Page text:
A third Bay of Plenty kiwifruit orchard has been placed under "restricted place notice" after symptoms of a bacterial infection were found on its vines last night.

Yesterday a Te Puke orchard was confirmed to have around 70 vines infected with the bacterium Pseudomonas syringae pv actinidiae (Psa), while neighbouring orchard was placed under "restricted place notice".

The United States and Australia banned imports of cuttings and nursery plants from New Zealand following the discovery.

MAF's biosecurity deputy director general Dr Barry O'Neil this morning told Radio New Zealand a third orchard, about 10km from the other two, was placed on the quarantine list overnight after symptoms of Psa were found,

"At this stage I must emphasis there is only one orchard that we laboratory tested positive, the other two that we have under restricted place notice are being restricted on the basis of clinical signs that we are observing in the leaves and laboratory testing will be undertaken today."

The results of those tests should be expected later today, he said.

As many as 18 orchards could be affected by the disease, MAF has said.

"We are following up on any suspicious signs of the disease, both within the Bay of Plenty and also outside of the Bay of Plenty," Mr O'Neil said.

He expected other countries would follow Australia and the United States by banning imports of nursery plants and cuttings.

"I think this would be a normal reaction from most of our trading partners and it would be the reaction we ourselves would take," Mr O'Neil said.

Further tests are to be done to determine the strain of the disease, and MAF is still seeking to determine how widespread it is and how it got into the country.

MAF is asking the public to stay away from all kiwifruit orchards as it continues investigations into the possible outbreak.

Psa carries no risk for humans and affects only the health of vines, not the fruit, MAF says.

Growers' meetings

Carol Ward, director of corporate and grower services at kiwifruit exporter Zespri, said meetings were held in the Bay of Plenty yesterday involving growers, contractors, MAF Biosecurity and industry leaders.

Growers were told to implement strict hygiene practices - such as sterilising equipment that moved between orchards - and informed of the need to inspect their properties for symptoms of Psa, which include spotted leaves.

"We just don't have all the answers to how widespread [Psa] is and what the potential response mechanism is going to be. It's going to be a few more days until we get a better view of that," Ward said.

Psa has caused widespread damage to Italy's kiwifruit industry since it surfaced there in 1992.

The bacterial strain in New Zealand has not yet been identified, but the one that caused the worst damage in Italy particularly affected gold cultivars - including Zespri's lucrative Hort16A.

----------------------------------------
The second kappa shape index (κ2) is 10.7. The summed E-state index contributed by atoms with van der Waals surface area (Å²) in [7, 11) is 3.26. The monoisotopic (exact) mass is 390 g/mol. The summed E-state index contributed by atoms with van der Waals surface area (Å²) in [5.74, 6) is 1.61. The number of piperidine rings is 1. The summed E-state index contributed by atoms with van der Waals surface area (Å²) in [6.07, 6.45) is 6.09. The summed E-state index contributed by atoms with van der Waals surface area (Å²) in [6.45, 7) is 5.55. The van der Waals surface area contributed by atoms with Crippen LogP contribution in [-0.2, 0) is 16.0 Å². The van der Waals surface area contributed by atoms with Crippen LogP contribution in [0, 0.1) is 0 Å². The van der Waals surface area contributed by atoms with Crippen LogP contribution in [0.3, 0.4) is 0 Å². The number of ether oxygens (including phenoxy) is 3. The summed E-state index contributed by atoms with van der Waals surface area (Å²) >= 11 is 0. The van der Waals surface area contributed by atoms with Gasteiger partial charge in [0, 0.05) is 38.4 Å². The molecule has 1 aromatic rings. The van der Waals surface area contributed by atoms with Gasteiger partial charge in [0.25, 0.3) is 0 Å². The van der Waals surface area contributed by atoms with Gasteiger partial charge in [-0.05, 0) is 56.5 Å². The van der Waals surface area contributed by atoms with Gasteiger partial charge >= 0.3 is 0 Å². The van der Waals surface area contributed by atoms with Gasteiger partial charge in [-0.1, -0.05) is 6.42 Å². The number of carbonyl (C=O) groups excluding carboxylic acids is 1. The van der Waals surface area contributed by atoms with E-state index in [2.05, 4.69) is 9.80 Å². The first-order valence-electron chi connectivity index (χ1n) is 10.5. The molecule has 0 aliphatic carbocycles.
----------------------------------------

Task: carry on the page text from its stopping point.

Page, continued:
Gold kiwifruit are the most profitable cultivar in New Zealand, making up 77,000 tonnes or 21 per cent of Zespri's production last season, but about 34 per cent of the crop's earnings at $285.7 million.

A MAF spokeswoman said tests were continuing yesterday at the orchard with confirmed Psa but results were not expected for two to three weeks.

It remains unknown how the bacteria found their way into this country. Growers in other regions, such as the Far North, have been told to be vigilant.

Ward said 80 per cent of New Zealand's kiwifruit were grown in the Bay of Plenty, with the industry contributing 20 per cent of GDP.

Port of Tauranga chief executive Mark Cairns said the outbreak was a concern, with the business putting through 700,000 tonnes of kiwifruit a year. "It sounds very serious and we're offering Zespri our moral support."

New Zealand Kiwifruit Growers Inc president Peter Ombler said it was possible Psa had been present in New Zealand for up to 10 years. The next stage in addressing the outbreak would involve establishing whether it had been here for "10 years or 10 days".

If the disease had been here for a long time, but was causing only minimal damage, that would mean it could be dealt with, he said. That had been proven during Japan's Psa outbreak, about 25 years ago, when that country was able to control the bacteria.

The other scenario - that the disease had recently arrived - would mean it could probably be contained.

A Zespri spokeswoman said control strategies "may take into consideration the need to remove and destroy the infected vines".

But Lain Jager, Zespri's chief executive, was more blunt. "If it looks like this thing is containable, I imagine that MAF would take a leadership position," he said. "In this case, that would probably involve cutting and burning."

PSA IMPACT
* Pseudomonas syringae pv actinidiae (PSA) was first described in Japan in the 1980s.
* A different form of the disease caused economic losses in Korean orchards.
* First noticed in northern Italy in 1992, it began causing big losses in the Lazio region in 2008.
* The Italian outbreak showed damage was more severe on gold kiwifruit such as Zespri's Hort16A.
* The most conspicuous symptom is the red-rusty exudation on trunks and twigs.
* Cool temperatures, persistent rains and high humidity encourage the disease.

- Additional reporting NZPA, NZHERALD STAFF